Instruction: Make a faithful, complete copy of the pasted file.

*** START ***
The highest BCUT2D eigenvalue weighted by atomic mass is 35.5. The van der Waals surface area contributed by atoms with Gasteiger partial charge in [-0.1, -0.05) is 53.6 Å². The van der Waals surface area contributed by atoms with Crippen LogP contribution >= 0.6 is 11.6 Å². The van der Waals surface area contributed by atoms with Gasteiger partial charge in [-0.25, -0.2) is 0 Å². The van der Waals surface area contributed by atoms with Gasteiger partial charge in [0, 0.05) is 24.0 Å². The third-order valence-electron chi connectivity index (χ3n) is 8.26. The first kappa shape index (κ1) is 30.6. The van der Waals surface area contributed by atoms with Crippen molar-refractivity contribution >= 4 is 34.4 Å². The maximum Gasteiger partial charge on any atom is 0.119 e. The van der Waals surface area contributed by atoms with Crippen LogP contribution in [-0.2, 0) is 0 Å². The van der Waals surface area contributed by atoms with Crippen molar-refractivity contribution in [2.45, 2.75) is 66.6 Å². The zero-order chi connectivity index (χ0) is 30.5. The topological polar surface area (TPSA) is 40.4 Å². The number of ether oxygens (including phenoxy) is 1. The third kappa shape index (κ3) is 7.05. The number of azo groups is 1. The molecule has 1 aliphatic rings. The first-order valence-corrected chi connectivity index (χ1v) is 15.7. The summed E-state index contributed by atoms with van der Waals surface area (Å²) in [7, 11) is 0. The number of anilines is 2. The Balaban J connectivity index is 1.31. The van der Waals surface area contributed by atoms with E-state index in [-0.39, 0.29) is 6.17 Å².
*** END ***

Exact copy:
The highest BCUT2D eigenvalue weighted by atomic mass is 35.5. The van der Waals surface area contributed by atoms with Gasteiger partial charge in [-0.1, -0.05) is 53.6 Å². The van der Waals surface area contributed by atoms with Crippen LogP contribution >= 0.6 is 11.6 Å². The van der Waals surface area contributed by atoms with Gasteiger partial charge in [-0.25, -0.2) is 0 Å². The van der Waals surface area contributed by atoms with Gasteiger partial charge in [0, 0.05) is 24.0 Å². The third-order valence-electron chi connectivity index (χ3n) is 8.26. The first kappa shape index (κ1) is 30.6. The van der Waals surface area contributed by atoms with Crippen molar-refractivity contribution >= 4 is 34.4 Å². The maximum Gasteiger partial charge on any atom is 0.119 e. The van der Waals surface area contributed by atoms with Crippen LogP contribution in [-0.2, 0) is 0 Å². The van der Waals surface area contributed by atoms with Crippen molar-refractivity contribution in [2.45, 2.75) is 66.6 Å². The zero-order chi connectivity index (χ0) is 30.5. The topological polar surface area (TPSA) is 40.4 Å². The number of ether oxygens (including phenoxy) is 1. The third kappa shape index (κ3) is 7.05. The number of azo groups is 1. The molecule has 1 aliphatic rings. The first-order valence-corrected chi connectivity index (χ1v) is 15.7. The summed E-state index contributed by atoms with van der Waals surface area (Å²) in [7, 11) is 0. The number of anilines is 2. The Balaban J connectivity index is 1.31. The van der Waals surface area contributed by atoms with E-state index in [-0.39, 0.29) is 6.17 Å².